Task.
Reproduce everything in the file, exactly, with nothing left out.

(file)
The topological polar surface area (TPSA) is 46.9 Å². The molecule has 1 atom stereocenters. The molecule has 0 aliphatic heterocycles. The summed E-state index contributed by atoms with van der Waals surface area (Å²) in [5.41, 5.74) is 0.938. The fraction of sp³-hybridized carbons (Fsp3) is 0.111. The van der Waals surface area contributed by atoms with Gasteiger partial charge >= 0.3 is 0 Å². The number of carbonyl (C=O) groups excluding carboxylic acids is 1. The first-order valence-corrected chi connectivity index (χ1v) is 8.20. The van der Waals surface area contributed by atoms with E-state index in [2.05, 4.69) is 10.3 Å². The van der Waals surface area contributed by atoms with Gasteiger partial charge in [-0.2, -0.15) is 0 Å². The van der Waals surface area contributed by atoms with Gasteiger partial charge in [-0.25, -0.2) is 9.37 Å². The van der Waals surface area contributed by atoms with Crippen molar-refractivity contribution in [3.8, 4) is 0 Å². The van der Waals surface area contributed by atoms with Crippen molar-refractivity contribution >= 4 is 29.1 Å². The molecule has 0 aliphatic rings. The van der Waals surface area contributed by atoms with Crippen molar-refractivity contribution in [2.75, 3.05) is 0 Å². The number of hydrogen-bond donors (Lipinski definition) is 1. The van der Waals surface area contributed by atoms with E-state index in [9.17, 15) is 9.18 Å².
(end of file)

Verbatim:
The topological polar surface area (TPSA) is 46.9 Å². The molecule has 1 atom stereocenters. The molecule has 0 aliphatic heterocycles. The summed E-state index contributed by atoms with van der Waals surface area (Å²) in [5.41, 5.74) is 0.938. The fraction of sp³-hybridized carbons (Fsp3) is 0.111. The van der Waals surface area contributed by atoms with Gasteiger partial charge >= 0.3 is 0 Å². The number of carbonyl (C=O) groups excluding carboxylic acids is 1. The first-order valence-corrected chi connectivity index (χ1v) is 8.20. The van der Waals surface area contributed by atoms with E-state index in [2.05, 4.69) is 10.3 Å². The van der Waals surface area contributed by atoms with Gasteiger partial charge in [-0.2, -0.15) is 0 Å². The van der Waals surface area contributed by atoms with Gasteiger partial charge in [-0.25, -0.2) is 9.37 Å². The van der Waals surface area contributed by atoms with Crippen molar-refractivity contribution in [3.8, 4) is 0 Å². The van der Waals surface area contributed by atoms with Crippen molar-refractivity contribution >= 4 is 29.1 Å². The molecule has 0 aliphatic rings. The van der Waals surface area contributed by atoms with Crippen molar-refractivity contribution in [2.75, 3.05) is 0 Å². The number of hydrogen-bond donors (Lipinski definition) is 1. The van der Waals surface area contributed by atoms with E-state index in [9.17, 15) is 9.18 Å².